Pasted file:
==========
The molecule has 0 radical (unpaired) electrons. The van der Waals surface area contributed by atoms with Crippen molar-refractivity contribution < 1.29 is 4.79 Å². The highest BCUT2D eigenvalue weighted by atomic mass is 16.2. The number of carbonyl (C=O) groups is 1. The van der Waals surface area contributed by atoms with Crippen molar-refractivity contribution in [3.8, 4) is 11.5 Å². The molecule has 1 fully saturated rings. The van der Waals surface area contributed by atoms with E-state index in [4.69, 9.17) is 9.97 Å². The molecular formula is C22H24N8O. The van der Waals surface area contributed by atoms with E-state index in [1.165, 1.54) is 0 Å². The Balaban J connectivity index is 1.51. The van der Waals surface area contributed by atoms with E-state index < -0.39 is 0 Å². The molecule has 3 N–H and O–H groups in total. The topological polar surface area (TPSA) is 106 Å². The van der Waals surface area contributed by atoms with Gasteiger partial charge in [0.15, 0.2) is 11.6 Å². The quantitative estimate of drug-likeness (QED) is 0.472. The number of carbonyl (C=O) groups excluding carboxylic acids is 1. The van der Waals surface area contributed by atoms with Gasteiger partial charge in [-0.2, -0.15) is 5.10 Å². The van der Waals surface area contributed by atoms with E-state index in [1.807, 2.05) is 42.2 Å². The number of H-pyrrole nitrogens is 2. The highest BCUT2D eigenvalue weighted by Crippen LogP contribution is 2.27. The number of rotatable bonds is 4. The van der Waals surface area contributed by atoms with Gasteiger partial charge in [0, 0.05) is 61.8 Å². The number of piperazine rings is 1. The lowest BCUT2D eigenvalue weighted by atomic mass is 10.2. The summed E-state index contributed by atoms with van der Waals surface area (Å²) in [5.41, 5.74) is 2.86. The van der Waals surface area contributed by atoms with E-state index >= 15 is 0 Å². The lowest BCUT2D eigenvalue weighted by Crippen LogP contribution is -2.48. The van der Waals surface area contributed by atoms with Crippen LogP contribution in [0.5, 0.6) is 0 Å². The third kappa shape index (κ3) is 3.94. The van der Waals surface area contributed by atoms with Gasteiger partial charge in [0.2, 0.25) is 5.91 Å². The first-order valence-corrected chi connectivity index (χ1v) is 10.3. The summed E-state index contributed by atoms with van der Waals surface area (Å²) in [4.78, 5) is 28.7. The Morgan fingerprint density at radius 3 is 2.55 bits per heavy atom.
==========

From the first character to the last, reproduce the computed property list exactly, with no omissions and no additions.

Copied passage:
The molecule has 0 radical (unpaired) electrons. The van der Waals surface area contributed by atoms with Crippen molar-refractivity contribution < 1.29 is 4.79 Å². The highest BCUT2D eigenvalue weighted by atomic mass is 16.2. The number of carbonyl (C=O) groups is 1. The van der Waals surface area contributed by atoms with Crippen molar-refractivity contribution in [3.8, 4) is 11.5 Å². The molecule has 1 fully saturated rings. The van der Waals surface area contributed by atoms with E-state index in [4.69, 9.17) is 9.97 Å². The molecular formula is C22H24N8O. The van der Waals surface area contributed by atoms with E-state index in [1.165, 1.54) is 0 Å². The Balaban J connectivity index is 1.51. The van der Waals surface area contributed by atoms with E-state index < -0.39 is 0 Å². The molecule has 3 N–H and O–H groups in total. The topological polar surface area (TPSA) is 106 Å². The van der Waals surface area contributed by atoms with Gasteiger partial charge in [0.15, 0.2) is 11.6 Å². The quantitative estimate of drug-likeness (QED) is 0.472. The number of carbonyl (C=O) groups excluding carboxylic acids is 1. The van der Waals surface area contributed by atoms with Gasteiger partial charge in [-0.2, -0.15) is 5.10 Å². The van der Waals surface area contributed by atoms with E-state index in [1.807, 2.05) is 42.2 Å². The number of H-pyrrole nitrogens is 2. The highest BCUT2D eigenvalue weighted by Crippen LogP contribution is 2.27. The number of rotatable bonds is 4. The van der Waals surface area contributed by atoms with Gasteiger partial charge in [0, 0.05) is 61.8 Å². The number of piperazine rings is 1. The lowest BCUT2D eigenvalue weighted by atomic mass is 10.2. The summed E-state index contributed by atoms with van der Waals surface area (Å²) in [5.41, 5.74) is 2.86. The van der Waals surface area contributed by atoms with E-state index >= 15 is 0 Å². The lowest BCUT2D eigenvalue weighted by Crippen LogP contribution is -2.48. The van der Waals surface area contributed by atoms with Crippen LogP contribution in [0.5, 0.6) is 0 Å². The third kappa shape index (κ3) is 3.94. The van der Waals surface area contributed by atoms with Gasteiger partial charge in [0.2, 0.25) is 5.91 Å². The first-order valence-corrected chi connectivity index (χ1v) is 10.3. The summed E-state index contributed by atoms with van der Waals surface area (Å²) in [4.78, 5) is 28.7. The Morgan fingerprint density at radius 3 is 2.55 bits per heavy atom.